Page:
The biggest benefit of Sim racing is the fact that you cannot get hurt if you crash your car in the game, no matter how bad it gets. This, along with the fact that most games let you restart after you crash or whenever you race, is why some racing drivers in real life are not that good at sim racing. They cannot pace themselves and will try to go above the limit, crash, and lose in front of people with more caution and zero track experience.
In professional simulators that are made for top-tier events, you will feel similar things as you would in a real vehicle when the car slides or even other scenarios. When a budget sim rig is concerned, there will be no such thing, and the force-feedback gaming wheel will not come close to many real-life experiences.
Despite this, there are things that can be learned from sim racing. The biggest and most important thing is that you can learn a track from real life by driving on it in a simulation game. If you drive enough laps on a virtual track, you will eventually memorize it. It depends on the track, the game that you are using, and your objective, but it can be done.
Ideally, you will find something that shares your vehicle's configuration, like an RWD vehicle if you have one or an FWD one if that is what you are going to bring to the track. Otherwise, your experience will not add up properly in real life, or vice versa. Refrain from getting the most powerful car in the game; you will not learn as much as you could from an inertia mobile.
Within a week of practicing for one hour each day, you should now know the track by heart. It helps if you do time-attack events in the game that has your track of choice and you are alone on the track. After several days of learning, add a few opponents to see how it will be in real life when you find others on the track. Hint: it is not as easy as in a game in real life, but having a bit of virtual experience beats zero experience.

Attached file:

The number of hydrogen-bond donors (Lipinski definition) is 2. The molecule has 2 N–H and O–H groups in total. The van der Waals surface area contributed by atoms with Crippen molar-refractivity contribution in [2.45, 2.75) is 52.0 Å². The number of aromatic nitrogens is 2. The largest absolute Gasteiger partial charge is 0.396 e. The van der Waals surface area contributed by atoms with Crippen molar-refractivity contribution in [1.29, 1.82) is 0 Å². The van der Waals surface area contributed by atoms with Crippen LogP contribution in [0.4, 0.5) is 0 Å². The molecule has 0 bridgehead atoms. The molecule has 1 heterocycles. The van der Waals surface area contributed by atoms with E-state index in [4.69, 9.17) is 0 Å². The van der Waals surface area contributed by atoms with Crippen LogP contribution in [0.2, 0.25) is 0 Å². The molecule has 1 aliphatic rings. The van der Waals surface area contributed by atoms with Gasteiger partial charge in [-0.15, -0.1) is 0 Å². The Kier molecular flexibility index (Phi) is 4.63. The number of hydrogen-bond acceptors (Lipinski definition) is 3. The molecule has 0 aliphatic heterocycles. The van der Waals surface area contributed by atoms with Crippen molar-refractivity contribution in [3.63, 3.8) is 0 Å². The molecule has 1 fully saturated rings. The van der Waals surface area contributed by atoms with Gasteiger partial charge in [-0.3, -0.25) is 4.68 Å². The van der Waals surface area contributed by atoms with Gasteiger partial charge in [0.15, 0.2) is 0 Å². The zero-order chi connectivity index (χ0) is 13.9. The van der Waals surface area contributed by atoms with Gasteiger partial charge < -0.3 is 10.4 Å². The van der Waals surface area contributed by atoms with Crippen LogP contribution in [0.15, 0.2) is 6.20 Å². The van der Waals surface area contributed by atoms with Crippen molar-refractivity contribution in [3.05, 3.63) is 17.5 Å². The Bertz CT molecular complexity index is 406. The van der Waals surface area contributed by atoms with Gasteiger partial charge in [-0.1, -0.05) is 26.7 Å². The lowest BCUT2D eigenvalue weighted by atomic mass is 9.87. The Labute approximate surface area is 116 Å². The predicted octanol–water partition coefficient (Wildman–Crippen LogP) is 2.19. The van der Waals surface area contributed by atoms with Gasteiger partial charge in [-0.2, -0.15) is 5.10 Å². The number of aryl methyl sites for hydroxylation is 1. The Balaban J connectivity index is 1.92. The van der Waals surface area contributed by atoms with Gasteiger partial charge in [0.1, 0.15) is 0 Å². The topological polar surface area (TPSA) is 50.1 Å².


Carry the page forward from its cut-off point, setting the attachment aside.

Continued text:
Second, as the folks at Team O'Neill note, using a simulator – even a cheap one is a great way to experiment with various vehicle settings without spending a dime. Ever wonder what changing your camber will do? But what about brake balance? Or stiffer springs or softer shocks?
Third, if you use a sim racing game, there is a good chance that you will begin to learn the racing line on a track. Once you get good at it, it will help you spot it, even on a track that is new to you. It comes in the form of experience, and it cannot be bought.
On the other hand, you cannot simulate the G forces in a budget sim rig, and the same applies to things like temperature and smell. In the case of the latter two, you will never know if your virtual racing car is encountering an issue just by scent, and nothing can prepare you for the heat that will be generated by your racing car.
You can, however, prepare your mind to have your eyes looking at the right spot while driving. It is nothing like the real thing, but you must train yourself to look where you want to go, and this is an essential skill that few people talk about when driving a car. Its applicability in real life is more than for performance. It also is a safety thing, as looking away from obstacles will help you avoid them.
Good habits, such as sticking to the racing line, having smooth inputs, and being calculated, will work in real life, possibly with even better results. Practice as much as you can, focus on doing things right—and the results should follow.